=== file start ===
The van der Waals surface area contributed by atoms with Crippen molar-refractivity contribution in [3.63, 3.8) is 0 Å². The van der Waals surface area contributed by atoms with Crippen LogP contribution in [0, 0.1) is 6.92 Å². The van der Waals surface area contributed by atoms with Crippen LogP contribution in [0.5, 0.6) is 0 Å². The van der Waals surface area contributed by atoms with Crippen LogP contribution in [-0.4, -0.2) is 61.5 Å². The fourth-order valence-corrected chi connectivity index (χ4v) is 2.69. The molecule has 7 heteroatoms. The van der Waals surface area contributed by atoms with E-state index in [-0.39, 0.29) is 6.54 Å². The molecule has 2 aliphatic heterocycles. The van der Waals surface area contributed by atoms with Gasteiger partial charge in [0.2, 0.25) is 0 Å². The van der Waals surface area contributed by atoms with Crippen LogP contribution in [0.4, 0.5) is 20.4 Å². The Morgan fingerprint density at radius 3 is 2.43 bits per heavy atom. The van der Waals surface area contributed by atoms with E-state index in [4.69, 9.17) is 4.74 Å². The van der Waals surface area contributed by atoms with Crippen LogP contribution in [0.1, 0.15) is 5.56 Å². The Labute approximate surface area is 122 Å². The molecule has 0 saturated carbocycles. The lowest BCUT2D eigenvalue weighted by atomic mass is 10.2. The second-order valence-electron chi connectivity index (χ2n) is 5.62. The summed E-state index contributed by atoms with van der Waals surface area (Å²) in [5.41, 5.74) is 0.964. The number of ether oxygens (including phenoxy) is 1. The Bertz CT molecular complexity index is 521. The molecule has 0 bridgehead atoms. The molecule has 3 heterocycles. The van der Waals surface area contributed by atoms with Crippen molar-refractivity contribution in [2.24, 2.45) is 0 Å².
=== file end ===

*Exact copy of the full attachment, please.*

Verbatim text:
The van der Waals surface area contributed by atoms with Crippen molar-refractivity contribution in [3.63, 3.8) is 0 Å². The van der Waals surface area contributed by atoms with Crippen LogP contribution in [0, 0.1) is 6.92 Å². The van der Waals surface area contributed by atoms with Crippen LogP contribution in [0.5, 0.6) is 0 Å². The van der Waals surface area contributed by atoms with Crippen LogP contribution in [-0.4, -0.2) is 61.5 Å². The fourth-order valence-corrected chi connectivity index (χ4v) is 2.69. The molecule has 7 heteroatoms. The van der Waals surface area contributed by atoms with E-state index in [-0.39, 0.29) is 6.54 Å². The molecule has 2 aliphatic heterocycles. The van der Waals surface area contributed by atoms with Gasteiger partial charge in [0.2, 0.25) is 0 Å². The van der Waals surface area contributed by atoms with Crippen LogP contribution in [0.4, 0.5) is 20.4 Å². The Morgan fingerprint density at radius 3 is 2.43 bits per heavy atom. The van der Waals surface area contributed by atoms with E-state index in [4.69, 9.17) is 4.74 Å². The van der Waals surface area contributed by atoms with Crippen LogP contribution in [0.1, 0.15) is 5.56 Å². The Labute approximate surface area is 122 Å². The molecule has 0 saturated carbocycles. The lowest BCUT2D eigenvalue weighted by atomic mass is 10.2. The second-order valence-electron chi connectivity index (χ2n) is 5.62. The summed E-state index contributed by atoms with van der Waals surface area (Å²) in [5.41, 5.74) is 0.964. The number of ether oxygens (including phenoxy) is 1. The Bertz CT molecular complexity index is 521. The molecule has 0 bridgehead atoms. The molecule has 3 heterocycles. The van der Waals surface area contributed by atoms with Crippen molar-refractivity contribution in [2.24, 2.45) is 0 Å².